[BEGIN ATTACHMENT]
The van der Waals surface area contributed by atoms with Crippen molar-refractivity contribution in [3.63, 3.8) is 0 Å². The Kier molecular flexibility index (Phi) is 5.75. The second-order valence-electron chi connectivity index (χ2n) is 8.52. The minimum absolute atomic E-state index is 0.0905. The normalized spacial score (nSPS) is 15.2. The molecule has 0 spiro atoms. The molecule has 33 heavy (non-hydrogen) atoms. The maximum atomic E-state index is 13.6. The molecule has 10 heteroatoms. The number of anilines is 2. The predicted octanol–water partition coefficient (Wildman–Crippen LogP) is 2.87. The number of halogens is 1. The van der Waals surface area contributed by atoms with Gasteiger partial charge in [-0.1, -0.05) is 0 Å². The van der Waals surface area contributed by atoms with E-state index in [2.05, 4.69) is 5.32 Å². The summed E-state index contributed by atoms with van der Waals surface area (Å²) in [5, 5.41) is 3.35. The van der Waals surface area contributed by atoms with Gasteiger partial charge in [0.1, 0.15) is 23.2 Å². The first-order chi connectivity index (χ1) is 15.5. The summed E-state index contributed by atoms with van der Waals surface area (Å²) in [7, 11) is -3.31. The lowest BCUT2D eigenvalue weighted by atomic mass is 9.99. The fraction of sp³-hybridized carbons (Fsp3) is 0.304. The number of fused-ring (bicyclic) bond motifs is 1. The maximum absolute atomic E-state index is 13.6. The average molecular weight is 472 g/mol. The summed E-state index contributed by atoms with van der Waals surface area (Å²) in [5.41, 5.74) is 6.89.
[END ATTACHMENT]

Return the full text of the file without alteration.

The van der Waals surface area contributed by atoms with Crippen molar-refractivity contribution in [3.63, 3.8) is 0 Å². The Kier molecular flexibility index (Phi) is 5.75. The second-order valence-electron chi connectivity index (χ2n) is 8.52. The minimum absolute atomic E-state index is 0.0905. The normalized spacial score (nSPS) is 15.2. The molecule has 0 spiro atoms. The molecule has 33 heavy (non-hydrogen) atoms. The maximum atomic E-state index is 13.6. The molecule has 10 heteroatoms. The number of anilines is 2. The predicted octanol–water partition coefficient (Wildman–Crippen LogP) is 2.87. The number of halogens is 1. The van der Waals surface area contributed by atoms with Gasteiger partial charge in [-0.1, -0.05) is 0 Å². The van der Waals surface area contributed by atoms with E-state index in [2.05, 4.69) is 5.32 Å². The summed E-state index contributed by atoms with van der Waals surface area (Å²) in [5, 5.41) is 3.35. The van der Waals surface area contributed by atoms with Gasteiger partial charge in [0.1, 0.15) is 23.2 Å². The first-order chi connectivity index (χ1) is 15.5. The summed E-state index contributed by atoms with van der Waals surface area (Å²) in [7, 11) is -3.31. The lowest BCUT2D eigenvalue weighted by atomic mass is 9.99. The fraction of sp³-hybridized carbons (Fsp3) is 0.304. The number of fused-ring (bicyclic) bond motifs is 1. The maximum absolute atomic E-state index is 13.6. The average molecular weight is 472 g/mol. The summed E-state index contributed by atoms with van der Waals surface area (Å²) in [5.41, 5.74) is 6.89.